(Adds president Fernandez's comments about U.S. judge Griesa)
By Richard Lough and Jorge Otaola
BUENOS AIRES Aug 7 Argentine bond prices and
stocks firmed on Thursday, with news that international banks
may be close to a deal to buy debt from holdout creditors that
would resolve its debt crisis.
The creditors are considering an offer from Citigroup,
JP Morgan, HSBC and Deutsche Bank of
80 cents on the dollar for their roughly $1.66 billion of
Argentine debt, Thomson Reuters IFR reported on Wednesday.
Argentina defaulted for the second time in 12 years last
week after the government said it could not reach a deal with
the holdout creditors, New York hedge funds that have been
demanding face value on bonds they bought on the cheap after the
country's economic crash in 2002.
Argentina's Economy Ministry declined to comment but has
said previously there was nothing to prevent private parties
from reaching an agreement.
In New York, Thomas Griesa, the U.S. district judge at the
center of the bitter legal feud between the two sides, said he
would hold a hearing on Friday at 3 p.m. (1900 GMT) to address
recent public statements by Argentina.
In comments late Thursday night, President Cristina
Fernandez goaded Griesa, calling him "a district judge who is
overriding the sovereignty of a nation."
"The decisions being made by this district judge don't make
any sense at this point," she added.
Both the dollar-denominated Par bonds and
Discount bonds rose almost 1 percent, while the
country's blue chip Merval index traded up 1.34 percent.
Gustavo Ber, an analyst at the Buenos Aires-based financial
consultancy Studio Ber, said "renewed hopes of a deal with
international banks" were driving Thursday's asset gains.
Which banks would ultimately purchase the debt remained
unclear, a source close to the negotiations told IFR.
"It could turn out to be only two banks that go in for the
final deal, with all the jockeying and various simultaneous
talks going on," said the source close to the situation.
JP Morgan, Deutsche Bank and Citigroup declined to comment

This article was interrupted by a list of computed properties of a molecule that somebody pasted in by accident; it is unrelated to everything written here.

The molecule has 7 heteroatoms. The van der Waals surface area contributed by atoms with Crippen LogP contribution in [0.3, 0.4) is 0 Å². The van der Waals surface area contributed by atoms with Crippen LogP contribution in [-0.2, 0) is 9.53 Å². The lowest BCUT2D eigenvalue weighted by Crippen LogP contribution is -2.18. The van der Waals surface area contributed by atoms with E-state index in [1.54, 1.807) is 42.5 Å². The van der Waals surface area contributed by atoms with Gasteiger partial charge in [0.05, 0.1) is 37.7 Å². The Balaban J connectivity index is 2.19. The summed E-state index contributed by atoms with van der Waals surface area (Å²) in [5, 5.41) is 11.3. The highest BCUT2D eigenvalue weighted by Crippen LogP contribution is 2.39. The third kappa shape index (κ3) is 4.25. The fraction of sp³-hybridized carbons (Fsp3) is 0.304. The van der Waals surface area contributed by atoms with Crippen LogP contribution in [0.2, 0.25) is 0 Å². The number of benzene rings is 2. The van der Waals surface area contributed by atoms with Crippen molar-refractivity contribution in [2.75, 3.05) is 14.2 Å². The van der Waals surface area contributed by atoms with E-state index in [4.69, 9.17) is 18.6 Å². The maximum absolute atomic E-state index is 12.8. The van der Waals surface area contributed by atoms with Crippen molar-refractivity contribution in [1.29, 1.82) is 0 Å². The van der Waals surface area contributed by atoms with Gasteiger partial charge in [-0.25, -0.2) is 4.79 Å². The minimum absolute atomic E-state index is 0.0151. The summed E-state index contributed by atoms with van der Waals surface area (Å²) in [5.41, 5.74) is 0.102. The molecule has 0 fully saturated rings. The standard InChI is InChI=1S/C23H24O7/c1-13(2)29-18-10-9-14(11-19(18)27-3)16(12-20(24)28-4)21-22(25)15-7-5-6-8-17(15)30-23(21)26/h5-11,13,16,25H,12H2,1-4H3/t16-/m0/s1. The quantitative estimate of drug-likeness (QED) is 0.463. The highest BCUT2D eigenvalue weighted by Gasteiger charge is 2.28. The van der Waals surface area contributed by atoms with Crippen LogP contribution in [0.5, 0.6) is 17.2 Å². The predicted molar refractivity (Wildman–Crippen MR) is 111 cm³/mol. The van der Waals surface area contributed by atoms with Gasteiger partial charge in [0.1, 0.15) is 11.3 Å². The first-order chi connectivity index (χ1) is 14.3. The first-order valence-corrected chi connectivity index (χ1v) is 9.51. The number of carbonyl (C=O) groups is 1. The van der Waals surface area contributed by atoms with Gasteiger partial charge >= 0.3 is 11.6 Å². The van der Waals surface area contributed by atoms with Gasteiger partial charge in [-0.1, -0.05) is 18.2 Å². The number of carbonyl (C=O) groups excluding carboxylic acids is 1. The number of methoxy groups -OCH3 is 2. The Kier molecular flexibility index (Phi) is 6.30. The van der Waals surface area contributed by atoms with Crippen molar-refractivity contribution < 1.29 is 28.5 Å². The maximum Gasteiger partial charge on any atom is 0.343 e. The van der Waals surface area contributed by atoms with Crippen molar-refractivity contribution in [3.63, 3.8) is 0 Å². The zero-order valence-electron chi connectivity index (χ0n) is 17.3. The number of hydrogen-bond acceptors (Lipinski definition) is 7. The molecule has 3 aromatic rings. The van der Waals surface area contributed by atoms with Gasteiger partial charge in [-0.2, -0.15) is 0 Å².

to IFR, while HSBC was not immediately available for comment.
Argentina fell into default after it missed a June 30
interest payment on restructured bonds following a ruling by
Griesa that it could not service the performing debt until it
had settled its legal battles with the holdouts.
Buenos Aires made the $539 million payment to a U.S.
intermediary bank to deliver to bondholders, but Griesa
blocked an onward transfer.
"There is no doubt whatsoever that the Republic of Argentina
has duly paid the amounts due on the exchanged bonds in the
manner required," the government said on Wednesday in a legal
notice to creditors who took part in 2005 and 2010 bond swaps.
The blocked funds belonged exclusively to the bondholders,
said Argentina, which has heavily criticized the judge and
labeled him an "agent" of the New York hedge funds.
Now that Argentina is in default, the holdouts may have lost
leverage. If no deal is reached quickly, other bondholders might
demand advanced full payment of the principal value of their
debt, a process known as an "acceleration."
That would potentially leave the funds, led by billionaire
Paul Singer's Elliott Management Corp and Aurelius Capital Ltd,
with nothing to show for a years-long courtroom fight.
The funds paid $48 million for the debt from 2001 to 2008
and would make a 1,600 percent profit if repaid in full,
Argentina has said. The government depicts the holdouts as
Sources told IFR the banks were unwilling to absorb all the
holdouts' debt and were offering 80 cents on the dollar, or
roughly $1.32 billion.
Brazil's state-owned Caixa Economica Federal and development
bank BNDES were supporting the talks, said a source close to the
institutions, as they seek to avert contagion across the broader
Latin American capital markets.
The government on Thursday began proceedings against the
United States over its sovereign debt crisis at the
International Court of Justice, the U.N.'s highest court for
disputes between nations, the tribunal said.
(Additional reporting by Joan Magee in New York and Davide
Scigliuzzo in London; Editing by Grant McCool, Steve Orlofsky
and Bernard Orr)